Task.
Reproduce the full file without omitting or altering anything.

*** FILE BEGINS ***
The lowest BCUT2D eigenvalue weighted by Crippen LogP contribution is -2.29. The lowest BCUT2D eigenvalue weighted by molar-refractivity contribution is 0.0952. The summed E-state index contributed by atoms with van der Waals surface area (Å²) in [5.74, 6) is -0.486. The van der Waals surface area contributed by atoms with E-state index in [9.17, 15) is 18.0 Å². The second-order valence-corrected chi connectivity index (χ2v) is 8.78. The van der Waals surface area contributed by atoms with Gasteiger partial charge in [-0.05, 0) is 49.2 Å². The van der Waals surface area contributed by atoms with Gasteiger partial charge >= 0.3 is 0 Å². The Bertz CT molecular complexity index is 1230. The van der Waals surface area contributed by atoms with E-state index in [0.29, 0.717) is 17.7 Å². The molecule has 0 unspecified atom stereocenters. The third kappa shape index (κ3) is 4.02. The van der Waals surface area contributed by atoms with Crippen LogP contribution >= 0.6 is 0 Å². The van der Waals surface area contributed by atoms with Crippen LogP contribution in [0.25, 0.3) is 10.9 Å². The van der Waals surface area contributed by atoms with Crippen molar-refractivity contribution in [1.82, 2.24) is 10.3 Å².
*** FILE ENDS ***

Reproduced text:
The lowest BCUT2D eigenvalue weighted by Crippen LogP contribution is -2.29. The lowest BCUT2D eigenvalue weighted by molar-refractivity contribution is 0.0952. The summed E-state index contributed by atoms with van der Waals surface area (Å²) in [5.74, 6) is -0.486. The van der Waals surface area contributed by atoms with E-state index in [9.17, 15) is 18.0 Å². The second-order valence-corrected chi connectivity index (χ2v) is 8.78. The van der Waals surface area contributed by atoms with Gasteiger partial charge in [-0.05, 0) is 49.2 Å². The van der Waals surface area contributed by atoms with Gasteiger partial charge >= 0.3 is 0 Å². The Bertz CT molecular complexity index is 1230. The van der Waals surface area contributed by atoms with E-state index in [0.29, 0.717) is 17.7 Å². The molecule has 0 unspecified atom stereocenters. The third kappa shape index (κ3) is 4.02. The van der Waals surface area contributed by atoms with Crippen LogP contribution >= 0.6 is 0 Å². The van der Waals surface area contributed by atoms with Crippen LogP contribution in [0.25, 0.3) is 10.9 Å². The van der Waals surface area contributed by atoms with Crippen molar-refractivity contribution in [1.82, 2.24) is 10.3 Å².